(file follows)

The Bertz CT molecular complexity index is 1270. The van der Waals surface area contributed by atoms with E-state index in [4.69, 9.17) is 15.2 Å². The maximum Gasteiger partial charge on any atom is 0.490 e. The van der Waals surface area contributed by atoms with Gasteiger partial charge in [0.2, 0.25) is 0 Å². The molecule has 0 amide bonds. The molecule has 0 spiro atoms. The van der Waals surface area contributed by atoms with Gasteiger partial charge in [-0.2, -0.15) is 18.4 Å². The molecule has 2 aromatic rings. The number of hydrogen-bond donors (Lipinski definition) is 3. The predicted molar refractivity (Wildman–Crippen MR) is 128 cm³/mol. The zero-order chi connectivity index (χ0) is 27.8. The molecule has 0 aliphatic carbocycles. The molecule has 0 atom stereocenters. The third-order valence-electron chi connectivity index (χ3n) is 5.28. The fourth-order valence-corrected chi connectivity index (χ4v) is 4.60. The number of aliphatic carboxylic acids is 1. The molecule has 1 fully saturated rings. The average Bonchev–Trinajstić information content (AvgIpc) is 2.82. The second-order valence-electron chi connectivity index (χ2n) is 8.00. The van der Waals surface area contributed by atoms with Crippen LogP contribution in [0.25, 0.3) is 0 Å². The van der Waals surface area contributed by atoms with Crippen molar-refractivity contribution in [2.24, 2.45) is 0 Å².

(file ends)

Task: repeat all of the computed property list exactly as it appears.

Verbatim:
The Bertz CT molecular complexity index is 1270. The van der Waals surface area contributed by atoms with E-state index in [4.69, 9.17) is 15.2 Å². The maximum Gasteiger partial charge on any atom is 0.490 e. The van der Waals surface area contributed by atoms with Gasteiger partial charge in [0.2, 0.25) is 0 Å². The molecule has 0 amide bonds. The molecule has 0 spiro atoms. The van der Waals surface area contributed by atoms with Gasteiger partial charge in [-0.2, -0.15) is 18.4 Å². The molecule has 2 aromatic rings. The number of hydrogen-bond donors (Lipinski definition) is 3. The predicted molar refractivity (Wildman–Crippen MR) is 128 cm³/mol. The zero-order chi connectivity index (χ0) is 27.8. The molecule has 0 aliphatic carbocycles. The molecule has 0 atom stereocenters. The third-order valence-electron chi connectivity index (χ3n) is 5.28. The fourth-order valence-corrected chi connectivity index (χ4v) is 4.60. The number of aliphatic carboxylic acids is 1. The molecule has 1 fully saturated rings. The average Bonchev–Trinajstić information content (AvgIpc) is 2.82. The second-order valence-electron chi connectivity index (χ2n) is 8.00. The van der Waals surface area contributed by atoms with Crippen LogP contribution in [0.25, 0.3) is 0 Å². The van der Waals surface area contributed by atoms with Crippen molar-refractivity contribution in [2.24, 2.45) is 0 Å².